EDITORIAL: This past Friday was a day of crucial developments both for China and the powers that matter most for peace and development in the Middle East. As President Xi Jinping began his historic third term in office, that very day, the Kingdom of Saudi Arabia (KSA) and Islamic Republic of Iran agreed to restore ties and reopen their embassies courtesy the China-brokered peace mediation.
According to a trilateral statement, Tehran and Riyadh have said they will reopen embassies and missions within two months and implement security and economic cooperation deals made more than 20 years ago. Riyadh had cut its ties with Iran after protestors attacked Saudi diplomatic missions in 2016, following the execution of Shia cleric Shiekh Nimr al-Nimr for alleged terrorism offences. The two countries have also agreed to restore normality in the region and to reactivate a 2001 security cooperation accord as well as earlier trade, economy investment plans.
With Beijing committed to playing a “constructive role in addressing tough global issues”, there is every possibility that Saudi Arabia and Iran would join hands to put out the fire now raging across the region, particularly the power struggle in Yemen where Riyadh leads a military coalition that has since 2015 been battling the Iran-aligned Houthi movement. While Washington has claimed it was kept “in the loop” as Saudis kept it informed but it wasn’t directly involved. Obviously, the United States tends to see the Saudi Arabia-Iran patch up through its Israeli lens.
For much-needed peace in the Middle East the Beijing agreement is indeed a strategic breakthrough, but the United States seems to be unwillingly to concede China’s growing influence and presence in this region. However, the UN Secretary General Antonio Guterres has welcomed the deal, saying, ‘’Good neighborly relations between Iran and Saudi Arabia are essential for the stability of the Gulf region’’.
One of the countries that is likely to greatly benefit from this peace deal could be Pakistan as normalization of relationship would help the country’s polity to effectively lower sectarian tensions. For this and for its interest in regional peace and tranquility Pakistan has “warmly welcomed” the normalization of diplomatic relations between the two countries. Therefore, Islamabad would closely watch how these two countries overcome their differences in the next two months.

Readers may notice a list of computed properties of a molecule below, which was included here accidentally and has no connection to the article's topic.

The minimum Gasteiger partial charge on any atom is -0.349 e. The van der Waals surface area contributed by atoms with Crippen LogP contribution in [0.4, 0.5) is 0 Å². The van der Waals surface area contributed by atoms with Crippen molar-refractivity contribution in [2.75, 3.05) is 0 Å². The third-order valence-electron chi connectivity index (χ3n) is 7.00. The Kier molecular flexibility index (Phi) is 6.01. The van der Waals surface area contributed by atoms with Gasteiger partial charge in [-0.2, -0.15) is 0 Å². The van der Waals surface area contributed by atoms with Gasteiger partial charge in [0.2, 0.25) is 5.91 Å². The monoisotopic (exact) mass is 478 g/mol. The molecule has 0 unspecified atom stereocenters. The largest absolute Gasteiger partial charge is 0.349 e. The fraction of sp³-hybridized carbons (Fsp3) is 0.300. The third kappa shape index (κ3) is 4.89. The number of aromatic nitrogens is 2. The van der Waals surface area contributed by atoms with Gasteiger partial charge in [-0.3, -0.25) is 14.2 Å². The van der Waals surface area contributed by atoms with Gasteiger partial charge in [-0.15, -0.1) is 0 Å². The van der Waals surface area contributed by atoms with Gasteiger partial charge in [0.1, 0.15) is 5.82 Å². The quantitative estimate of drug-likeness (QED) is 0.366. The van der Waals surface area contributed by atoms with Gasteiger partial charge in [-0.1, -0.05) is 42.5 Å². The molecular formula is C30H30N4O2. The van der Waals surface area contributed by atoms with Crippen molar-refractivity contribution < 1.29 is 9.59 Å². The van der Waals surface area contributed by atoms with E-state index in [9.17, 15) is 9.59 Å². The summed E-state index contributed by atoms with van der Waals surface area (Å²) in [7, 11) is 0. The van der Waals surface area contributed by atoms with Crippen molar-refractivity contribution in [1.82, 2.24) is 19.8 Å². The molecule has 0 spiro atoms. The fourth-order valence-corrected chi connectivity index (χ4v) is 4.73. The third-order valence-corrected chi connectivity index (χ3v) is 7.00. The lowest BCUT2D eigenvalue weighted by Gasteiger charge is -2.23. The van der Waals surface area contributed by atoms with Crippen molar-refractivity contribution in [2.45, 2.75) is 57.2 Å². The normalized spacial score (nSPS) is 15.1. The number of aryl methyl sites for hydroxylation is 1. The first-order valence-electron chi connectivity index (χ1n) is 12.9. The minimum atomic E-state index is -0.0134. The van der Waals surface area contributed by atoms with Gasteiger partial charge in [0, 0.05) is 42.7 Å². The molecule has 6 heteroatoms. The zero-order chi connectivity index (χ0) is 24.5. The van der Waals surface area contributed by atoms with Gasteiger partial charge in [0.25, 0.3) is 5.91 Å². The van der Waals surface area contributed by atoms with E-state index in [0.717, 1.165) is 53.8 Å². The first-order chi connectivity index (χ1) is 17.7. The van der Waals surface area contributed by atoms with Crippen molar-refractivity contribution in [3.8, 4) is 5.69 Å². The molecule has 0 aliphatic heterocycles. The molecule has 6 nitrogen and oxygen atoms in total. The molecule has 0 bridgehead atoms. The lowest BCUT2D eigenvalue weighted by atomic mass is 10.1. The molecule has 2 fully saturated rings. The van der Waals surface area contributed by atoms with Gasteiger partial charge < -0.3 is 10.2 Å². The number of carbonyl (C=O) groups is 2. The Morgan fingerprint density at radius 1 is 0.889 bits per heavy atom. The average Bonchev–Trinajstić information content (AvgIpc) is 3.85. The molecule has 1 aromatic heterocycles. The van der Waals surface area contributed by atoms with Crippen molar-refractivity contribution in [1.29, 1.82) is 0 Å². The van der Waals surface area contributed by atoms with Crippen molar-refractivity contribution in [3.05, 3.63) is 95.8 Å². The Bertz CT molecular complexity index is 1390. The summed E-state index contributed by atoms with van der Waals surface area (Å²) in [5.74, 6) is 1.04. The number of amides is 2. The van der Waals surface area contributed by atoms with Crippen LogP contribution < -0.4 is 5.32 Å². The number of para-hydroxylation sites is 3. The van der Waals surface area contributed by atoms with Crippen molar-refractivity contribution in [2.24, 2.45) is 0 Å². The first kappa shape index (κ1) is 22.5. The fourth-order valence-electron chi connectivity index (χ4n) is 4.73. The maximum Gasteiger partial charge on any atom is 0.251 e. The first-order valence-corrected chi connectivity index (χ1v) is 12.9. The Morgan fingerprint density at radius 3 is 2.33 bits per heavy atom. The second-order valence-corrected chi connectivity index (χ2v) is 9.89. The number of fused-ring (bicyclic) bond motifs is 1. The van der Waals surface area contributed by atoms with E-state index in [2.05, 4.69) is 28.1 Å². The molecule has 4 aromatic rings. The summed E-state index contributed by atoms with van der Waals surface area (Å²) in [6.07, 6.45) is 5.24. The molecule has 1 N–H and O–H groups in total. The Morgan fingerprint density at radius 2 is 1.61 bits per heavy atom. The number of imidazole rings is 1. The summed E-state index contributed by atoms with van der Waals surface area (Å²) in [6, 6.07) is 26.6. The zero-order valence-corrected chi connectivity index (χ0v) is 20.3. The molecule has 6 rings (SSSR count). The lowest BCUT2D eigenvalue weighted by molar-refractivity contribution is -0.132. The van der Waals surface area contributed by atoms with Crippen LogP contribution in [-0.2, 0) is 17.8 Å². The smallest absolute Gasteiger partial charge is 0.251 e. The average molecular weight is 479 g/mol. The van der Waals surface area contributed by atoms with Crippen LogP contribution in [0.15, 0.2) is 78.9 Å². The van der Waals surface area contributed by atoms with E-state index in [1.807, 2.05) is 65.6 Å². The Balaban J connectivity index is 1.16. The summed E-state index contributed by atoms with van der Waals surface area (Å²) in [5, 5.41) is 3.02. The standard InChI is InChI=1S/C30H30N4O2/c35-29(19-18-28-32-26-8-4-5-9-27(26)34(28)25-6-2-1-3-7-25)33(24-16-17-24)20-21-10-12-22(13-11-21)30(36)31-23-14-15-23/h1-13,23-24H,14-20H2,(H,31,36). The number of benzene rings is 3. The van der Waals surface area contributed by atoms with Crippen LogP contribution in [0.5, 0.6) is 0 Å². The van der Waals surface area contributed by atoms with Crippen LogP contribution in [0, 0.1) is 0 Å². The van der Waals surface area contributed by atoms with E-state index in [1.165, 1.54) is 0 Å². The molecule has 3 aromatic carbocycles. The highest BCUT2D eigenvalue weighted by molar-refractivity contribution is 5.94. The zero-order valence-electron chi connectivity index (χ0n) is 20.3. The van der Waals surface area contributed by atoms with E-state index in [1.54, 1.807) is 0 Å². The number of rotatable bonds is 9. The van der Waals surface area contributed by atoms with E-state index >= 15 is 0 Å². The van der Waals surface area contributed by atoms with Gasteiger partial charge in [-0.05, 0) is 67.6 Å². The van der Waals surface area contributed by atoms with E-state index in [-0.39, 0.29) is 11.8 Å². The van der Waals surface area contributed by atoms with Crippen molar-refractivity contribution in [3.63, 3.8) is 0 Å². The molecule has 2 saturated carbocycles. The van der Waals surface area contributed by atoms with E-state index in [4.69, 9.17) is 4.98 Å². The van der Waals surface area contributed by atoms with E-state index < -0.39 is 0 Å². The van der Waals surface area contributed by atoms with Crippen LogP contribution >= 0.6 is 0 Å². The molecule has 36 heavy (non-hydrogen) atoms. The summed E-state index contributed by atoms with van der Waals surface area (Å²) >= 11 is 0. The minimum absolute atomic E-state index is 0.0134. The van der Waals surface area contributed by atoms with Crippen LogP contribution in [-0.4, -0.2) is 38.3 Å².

That is going to be a testing time not only for two of them but for China, the country that actually cajoled Iran and Saudi Arabia into restoring ties, as well. Surrendering the oil-rich Gulf region to growing influence of China doesn’t seem to be in the Washington’s global interests and its lingering bid for hegemony. The China-brokered deal between two prominent Muslim powers is most likely to be seen in Israel as the United States is giving ground in the region just when the Netanyahu government needs it, as he is set about extending sway over whole of Palestine.
Since the deal also helps Iran shed its isolation and mend fences with its erstwhile hostile regional rival there is every likelihood that some of the pro-Israel powers in the West would take certain steps aimed derailing the Saudi-Iran normalization process. The next two months are therefore critical to the viability of the Iran-Saudi peace agreement.
Copyright Business Recorder, 2023
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